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Following Jesus

Shiny Happy People: The Myth of the Perpetually Joyful Christian

August 8, 2018 by

photo of a clay oven

Our family made a clay oven last Sunday. I’m not going to give a blow by blow, death-by-exposition account of how we did it, or try to convince you to do this as a bonding experience with your family for the following reasons:

  1. This is precisely the sort of quaint, back-to-the-land nonsense normally espoused by tofu-eating, sandal-wearing, leftie-leaning, Guardian readers. Not my scene.
  2. Like all of our “family projects” most of the work was done by me.
  3. In any case, the experience was awful: it was exhausting, stressful, and the occasion of bad language. Don’t try this at home.

We had spent two hours building the oven by slapping a wet mixture of clay and sand on top of a molded sand cone; the idea being that after the clay dried a bit we would hollow out the sand in the middle. After waiting a few hours, Olivia took the two younger children off to play and I started to hollow out the oven while the two older boys cleaned up the tools. I had removed about a third of the sand when I noticed a distinct sag in the roof. I hoped it would be alright and kept going. After I removed another third I watched the roof sinking dramatically and rushed to find a brace. It was while I was desperately trying to stop the roof breaking up altogether that that our five-year-old came up to say mom wanted to know how long I was going to be. “Tell mom probably about a million years,” I told him. The roof sank lower and broke open; I threw the brace at it and it collapsed.

“Dad,” my ten-year-old son was asking, “Dad, can I go fishing now?”

“Son,” I said, “don’t you think that asking that question at this particular point in time is a little insensitive?” He shifted from foot to foot. I turned back to the oven and addressed some pointed remarks quite specifically to it.

After a few minutes I called the boys back together. “OK,” I said, “you can all go check in with mom and then do biking, fishing, whatever. Tell her that I’ve finished saying bad things and I’m going to be re-building the oven.” And I did, clearing off the ruins into buckets and starting over. Various members from the Darvell community stopped past every so often and said encouraging things while I muttered to myself and heaved great glops of slime, smoothing the whole mass into a dome-shaped lump. It seemed to hold together.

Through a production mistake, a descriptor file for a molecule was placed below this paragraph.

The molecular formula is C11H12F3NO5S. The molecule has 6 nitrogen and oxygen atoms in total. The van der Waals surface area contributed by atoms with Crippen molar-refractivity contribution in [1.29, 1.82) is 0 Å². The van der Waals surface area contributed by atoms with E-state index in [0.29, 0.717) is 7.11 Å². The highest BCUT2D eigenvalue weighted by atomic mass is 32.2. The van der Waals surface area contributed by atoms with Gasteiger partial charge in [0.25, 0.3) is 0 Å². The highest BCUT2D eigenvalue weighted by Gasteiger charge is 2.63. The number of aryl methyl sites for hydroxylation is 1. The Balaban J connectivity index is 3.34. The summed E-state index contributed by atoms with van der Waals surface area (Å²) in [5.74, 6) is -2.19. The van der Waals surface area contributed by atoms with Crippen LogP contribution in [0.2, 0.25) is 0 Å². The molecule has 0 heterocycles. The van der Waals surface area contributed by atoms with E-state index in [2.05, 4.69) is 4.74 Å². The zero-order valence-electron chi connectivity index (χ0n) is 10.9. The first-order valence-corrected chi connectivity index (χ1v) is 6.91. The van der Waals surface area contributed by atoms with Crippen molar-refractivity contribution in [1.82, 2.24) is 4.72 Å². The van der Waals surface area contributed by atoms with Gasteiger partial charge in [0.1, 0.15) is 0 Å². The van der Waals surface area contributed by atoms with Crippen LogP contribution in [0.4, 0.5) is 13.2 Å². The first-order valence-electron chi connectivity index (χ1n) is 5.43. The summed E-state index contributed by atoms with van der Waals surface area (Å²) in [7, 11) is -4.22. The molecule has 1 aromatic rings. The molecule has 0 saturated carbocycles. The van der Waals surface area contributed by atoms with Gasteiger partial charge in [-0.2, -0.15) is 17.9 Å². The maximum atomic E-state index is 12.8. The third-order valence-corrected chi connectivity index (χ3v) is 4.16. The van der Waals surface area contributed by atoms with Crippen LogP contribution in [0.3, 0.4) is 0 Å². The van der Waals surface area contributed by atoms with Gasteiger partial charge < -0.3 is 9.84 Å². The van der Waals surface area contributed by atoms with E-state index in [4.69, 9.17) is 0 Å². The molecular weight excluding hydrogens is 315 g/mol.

What is it with us Christians? Do we think that it’s our duty to be happy or that if we’re not happy it’s evidence of our lack of faith, or what?

I was thinking of the oven and the experience of making it the other day when I flipped through a Christian monthly magazine. My next thought was of the R.E.M. song Shiny Happy People Holding Hands. Seemed like everyone pictured had these great big pasted-on smiles. What is it with us Christians? Do we think that it’s our duty to be happy (“we’re going to have fun dammit”), or that if we’re not happy it’s evidence of our lack of faith, or what? Does it not bother you to hear someone saying in that sort of bog-standard happy fruity voice “Isn’t God wonderful?” Because in my experience, yes he is: wonderful, terrible, frightening, awesome, and very very demanding.

The idea that God is there to help make our lives a little easier is a little flawed. I don’t know anyone who sails through life without a few catastrophes and a little cursing into the wind. I don’t even think a smooth ride is something to wish for. Discipleship is either something to devote your life to or it is nothing, and if we want to witness to the local heathens around us, we would do better to act the way we really are than to pretend to be the way we wish we were.

Oh, and the oven worked like a honey. I hollowed it out successfully the next day and lit a fire inside; two days later we baked our first bread. I’ll have to find those old Birkenstocks and place a large order for tofu.


About the author


Ian Barth

Ian lives at the Darvell community in East Sussex, UK with his wife Olivia and their four boys.

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  • Thank you. The Jesus of the desert and the fishing boats and companion of beggars is the one that inspires me to keep going day by day. ...and hey: what do you have against tofu? Have you ever even TRIED it? You might be surprised!